Official stated objectives of SAGOT

The SAGCOT Investment Blueprint states that its aims are to “convert smallholder farmers into commercial farmers” and “to establish a critical mass of profitable, modern commercial farming and agri-business, focusing on carefully selected areas and crops with high market potential.”

Building on existing operations and planned investments, the clusters will be centered on areas of particularly high agricultural potential and might include nucleus large-scale commercial farms and smallholder outgrower schemes; serviced farm blocks; processing and storage facilities available to commercial and smallholder farmers; and improved infrastructure to farms and local communities.” 7

The SAGCOT Concept Note further states:

“Southern Tanzania has significant “natural” potential for building a profitable agriculture sector. It has good soils, climate and water resources and a reasonable and improving “backbone” infrastructure providing access to local, regional and international markets

“ There is huge potential to develop a sustainable commercial farming sector in Tanzania serving regional and overseas markets, as recognised by the Kilimo Kwanza initiative.

Kilimo Kwanza calls for the private sector to mobilise new investment to promote a modern and profitable agriculture sector in Tanzania. It also calls for a transformation of smallholder farmers into commercial farmers.

SAGCOT will be the first major initiative to be launched under Kilimo Kwanza, and will establish a model for future agricultural growth partnerships that can be replicated throughout the country.” 8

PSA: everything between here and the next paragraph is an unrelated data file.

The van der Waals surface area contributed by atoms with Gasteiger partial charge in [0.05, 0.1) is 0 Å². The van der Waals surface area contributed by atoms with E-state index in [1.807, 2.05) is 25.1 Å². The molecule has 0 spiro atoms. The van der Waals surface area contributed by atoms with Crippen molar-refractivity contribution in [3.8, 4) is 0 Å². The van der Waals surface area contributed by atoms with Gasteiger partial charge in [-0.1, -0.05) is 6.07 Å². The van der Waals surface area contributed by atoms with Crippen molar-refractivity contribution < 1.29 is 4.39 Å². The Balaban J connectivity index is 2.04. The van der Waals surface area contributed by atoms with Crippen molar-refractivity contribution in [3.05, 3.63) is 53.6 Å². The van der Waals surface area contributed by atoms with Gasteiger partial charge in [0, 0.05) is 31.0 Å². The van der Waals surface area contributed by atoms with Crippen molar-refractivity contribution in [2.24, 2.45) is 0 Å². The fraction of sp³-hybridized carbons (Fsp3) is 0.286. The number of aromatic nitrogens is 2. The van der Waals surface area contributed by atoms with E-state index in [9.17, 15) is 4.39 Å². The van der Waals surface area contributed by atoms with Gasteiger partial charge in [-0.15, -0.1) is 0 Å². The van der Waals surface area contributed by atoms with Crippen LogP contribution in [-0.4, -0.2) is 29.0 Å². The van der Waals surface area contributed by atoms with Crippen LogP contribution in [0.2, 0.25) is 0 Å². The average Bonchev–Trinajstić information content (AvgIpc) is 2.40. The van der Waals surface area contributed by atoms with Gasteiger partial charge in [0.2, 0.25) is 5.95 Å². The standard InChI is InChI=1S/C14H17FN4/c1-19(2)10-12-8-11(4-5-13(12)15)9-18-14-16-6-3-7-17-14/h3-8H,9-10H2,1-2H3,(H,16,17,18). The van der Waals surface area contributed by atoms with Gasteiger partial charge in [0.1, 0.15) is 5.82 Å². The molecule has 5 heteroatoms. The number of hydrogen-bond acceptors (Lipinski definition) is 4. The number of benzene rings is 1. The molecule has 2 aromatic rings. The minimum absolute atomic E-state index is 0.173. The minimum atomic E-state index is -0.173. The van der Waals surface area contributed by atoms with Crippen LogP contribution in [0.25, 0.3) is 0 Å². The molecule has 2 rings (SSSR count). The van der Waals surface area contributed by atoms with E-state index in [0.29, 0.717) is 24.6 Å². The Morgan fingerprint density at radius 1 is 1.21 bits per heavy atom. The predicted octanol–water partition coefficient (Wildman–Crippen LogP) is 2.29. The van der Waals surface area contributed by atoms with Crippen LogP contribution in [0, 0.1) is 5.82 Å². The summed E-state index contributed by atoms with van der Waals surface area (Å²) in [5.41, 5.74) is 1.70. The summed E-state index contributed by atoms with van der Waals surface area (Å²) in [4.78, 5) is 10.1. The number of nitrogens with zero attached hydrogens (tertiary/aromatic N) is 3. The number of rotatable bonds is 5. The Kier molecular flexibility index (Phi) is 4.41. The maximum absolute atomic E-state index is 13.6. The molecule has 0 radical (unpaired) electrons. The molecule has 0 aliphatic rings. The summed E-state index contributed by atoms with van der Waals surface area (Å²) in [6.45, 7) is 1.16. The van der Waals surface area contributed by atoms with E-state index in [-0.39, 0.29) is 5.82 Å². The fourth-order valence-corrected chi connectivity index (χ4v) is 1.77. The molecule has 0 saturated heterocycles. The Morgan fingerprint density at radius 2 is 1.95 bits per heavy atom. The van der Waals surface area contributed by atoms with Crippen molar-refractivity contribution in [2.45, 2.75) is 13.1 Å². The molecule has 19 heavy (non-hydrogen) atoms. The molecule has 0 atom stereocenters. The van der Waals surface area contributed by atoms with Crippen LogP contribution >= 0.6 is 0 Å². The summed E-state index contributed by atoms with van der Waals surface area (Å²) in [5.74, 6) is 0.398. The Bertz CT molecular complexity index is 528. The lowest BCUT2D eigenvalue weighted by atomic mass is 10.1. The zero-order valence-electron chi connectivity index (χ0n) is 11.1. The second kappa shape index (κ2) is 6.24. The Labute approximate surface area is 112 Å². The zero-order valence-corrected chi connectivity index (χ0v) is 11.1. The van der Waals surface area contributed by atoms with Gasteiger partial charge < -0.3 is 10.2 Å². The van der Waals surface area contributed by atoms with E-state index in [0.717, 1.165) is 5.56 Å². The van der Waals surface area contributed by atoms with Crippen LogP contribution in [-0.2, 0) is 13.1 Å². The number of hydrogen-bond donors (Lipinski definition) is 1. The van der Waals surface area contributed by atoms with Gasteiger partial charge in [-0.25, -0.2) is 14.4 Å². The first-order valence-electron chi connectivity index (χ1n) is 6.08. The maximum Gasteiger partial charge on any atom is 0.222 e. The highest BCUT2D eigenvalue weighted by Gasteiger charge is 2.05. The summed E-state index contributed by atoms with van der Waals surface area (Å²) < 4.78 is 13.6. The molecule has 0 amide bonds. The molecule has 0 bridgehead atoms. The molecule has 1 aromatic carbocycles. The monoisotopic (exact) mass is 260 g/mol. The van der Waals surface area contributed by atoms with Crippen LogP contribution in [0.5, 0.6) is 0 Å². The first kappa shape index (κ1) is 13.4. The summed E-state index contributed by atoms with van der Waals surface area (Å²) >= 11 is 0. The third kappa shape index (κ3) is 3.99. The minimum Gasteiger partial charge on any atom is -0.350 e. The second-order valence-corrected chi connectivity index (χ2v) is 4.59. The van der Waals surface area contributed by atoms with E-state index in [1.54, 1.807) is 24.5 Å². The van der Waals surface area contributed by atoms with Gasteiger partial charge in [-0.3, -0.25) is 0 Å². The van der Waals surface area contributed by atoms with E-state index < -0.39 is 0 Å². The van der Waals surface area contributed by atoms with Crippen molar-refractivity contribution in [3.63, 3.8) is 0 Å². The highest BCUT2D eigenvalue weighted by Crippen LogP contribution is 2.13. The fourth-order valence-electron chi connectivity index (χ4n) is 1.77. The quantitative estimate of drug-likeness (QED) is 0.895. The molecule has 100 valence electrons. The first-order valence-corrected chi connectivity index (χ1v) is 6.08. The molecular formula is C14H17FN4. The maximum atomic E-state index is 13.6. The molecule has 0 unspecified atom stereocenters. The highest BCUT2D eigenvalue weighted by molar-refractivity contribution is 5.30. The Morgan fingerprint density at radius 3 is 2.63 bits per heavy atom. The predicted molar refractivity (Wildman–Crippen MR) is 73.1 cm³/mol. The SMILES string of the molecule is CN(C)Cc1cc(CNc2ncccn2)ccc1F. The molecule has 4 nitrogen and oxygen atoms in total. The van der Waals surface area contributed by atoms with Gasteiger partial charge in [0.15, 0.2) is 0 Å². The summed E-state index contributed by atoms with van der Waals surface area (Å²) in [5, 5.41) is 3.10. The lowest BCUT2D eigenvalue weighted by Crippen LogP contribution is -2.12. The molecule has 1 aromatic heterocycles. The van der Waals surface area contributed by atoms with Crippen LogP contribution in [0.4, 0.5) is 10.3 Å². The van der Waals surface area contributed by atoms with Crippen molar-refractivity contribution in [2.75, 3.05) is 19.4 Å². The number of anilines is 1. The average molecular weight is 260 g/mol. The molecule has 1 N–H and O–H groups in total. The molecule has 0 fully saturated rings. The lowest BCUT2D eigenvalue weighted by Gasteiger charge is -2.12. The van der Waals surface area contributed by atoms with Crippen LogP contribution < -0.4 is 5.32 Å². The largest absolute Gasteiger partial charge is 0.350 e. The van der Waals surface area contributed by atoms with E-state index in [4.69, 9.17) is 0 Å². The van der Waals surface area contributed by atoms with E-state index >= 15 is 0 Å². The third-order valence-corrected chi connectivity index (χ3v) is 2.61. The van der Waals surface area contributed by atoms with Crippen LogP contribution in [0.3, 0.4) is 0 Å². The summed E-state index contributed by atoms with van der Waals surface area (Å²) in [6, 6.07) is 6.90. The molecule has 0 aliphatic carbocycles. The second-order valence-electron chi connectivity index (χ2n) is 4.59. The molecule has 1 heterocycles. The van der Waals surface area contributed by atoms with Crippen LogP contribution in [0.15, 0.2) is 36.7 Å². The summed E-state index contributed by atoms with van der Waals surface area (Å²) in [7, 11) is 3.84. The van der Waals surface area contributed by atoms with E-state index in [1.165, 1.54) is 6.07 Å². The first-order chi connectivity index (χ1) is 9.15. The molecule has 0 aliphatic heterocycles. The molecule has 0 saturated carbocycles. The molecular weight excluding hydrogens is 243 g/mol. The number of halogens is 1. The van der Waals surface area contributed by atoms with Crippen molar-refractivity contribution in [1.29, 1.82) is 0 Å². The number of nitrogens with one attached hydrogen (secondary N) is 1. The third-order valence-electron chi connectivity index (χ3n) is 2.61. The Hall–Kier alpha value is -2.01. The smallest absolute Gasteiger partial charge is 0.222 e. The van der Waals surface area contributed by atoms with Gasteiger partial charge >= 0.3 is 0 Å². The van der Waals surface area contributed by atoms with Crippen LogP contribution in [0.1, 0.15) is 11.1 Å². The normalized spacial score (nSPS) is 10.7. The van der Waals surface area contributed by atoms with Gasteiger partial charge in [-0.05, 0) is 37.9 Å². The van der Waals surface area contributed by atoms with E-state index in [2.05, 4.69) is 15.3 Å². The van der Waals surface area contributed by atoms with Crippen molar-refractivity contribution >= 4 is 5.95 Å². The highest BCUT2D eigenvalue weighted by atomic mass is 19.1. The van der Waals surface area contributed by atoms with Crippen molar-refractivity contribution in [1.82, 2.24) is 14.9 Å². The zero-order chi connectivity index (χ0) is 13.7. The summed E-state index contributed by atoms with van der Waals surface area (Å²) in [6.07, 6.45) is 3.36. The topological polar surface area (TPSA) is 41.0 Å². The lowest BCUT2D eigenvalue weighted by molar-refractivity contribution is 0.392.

The SAGCOT Investment Blueprint further explains:

“ Tanzania‟s southern corridor links the port of Dar es Salaam to Malawi, Zambia and the Democratic Republic of Congo. It benefits from good „backbone‟ infrastructure – including road, rail and power – and passes through some of the richest farmland in Africa. The area could become a globally important producer of crops and livestock.
Today, however, its agricultural potential is largely dormant and the majority of the rural population remains poor and food insecure.

Building on Tanzania‟s “Kilimo Kwanza” („Agriculture First‟ strategy), the SAGCOT Investment Blueprint describes how $2.1 billion of private investment will be catalysed over a twenty year period, alongside public sector grants and loans of $1.3 billion. The result will be a tripling of the area‟s agricultural output. Approximately 350,000 hectares will be brought into profitable production, much of it farmed by smallholder farmers, and with a significant area under irrigation.

Over the next 20 years, SAGCOT will facilitate the development of agriculture clusters in the southern corridor. They will be centered on areas of high agricultural potential with shared infrastructure where economies of scale can rapidly develop. Cluster development will be driven by the private sector based on the needs and opportunity of each area. Additional clusters will be added as SAGCOT moves forward.” 9

The SAGCOT Investment blueprint was officially presented and inaugurated by President Kikwete at the World Economic Forum’s Annual Meeting in Davos, Switzerland in January 2011. The project is now in its implementation phase and fully operational.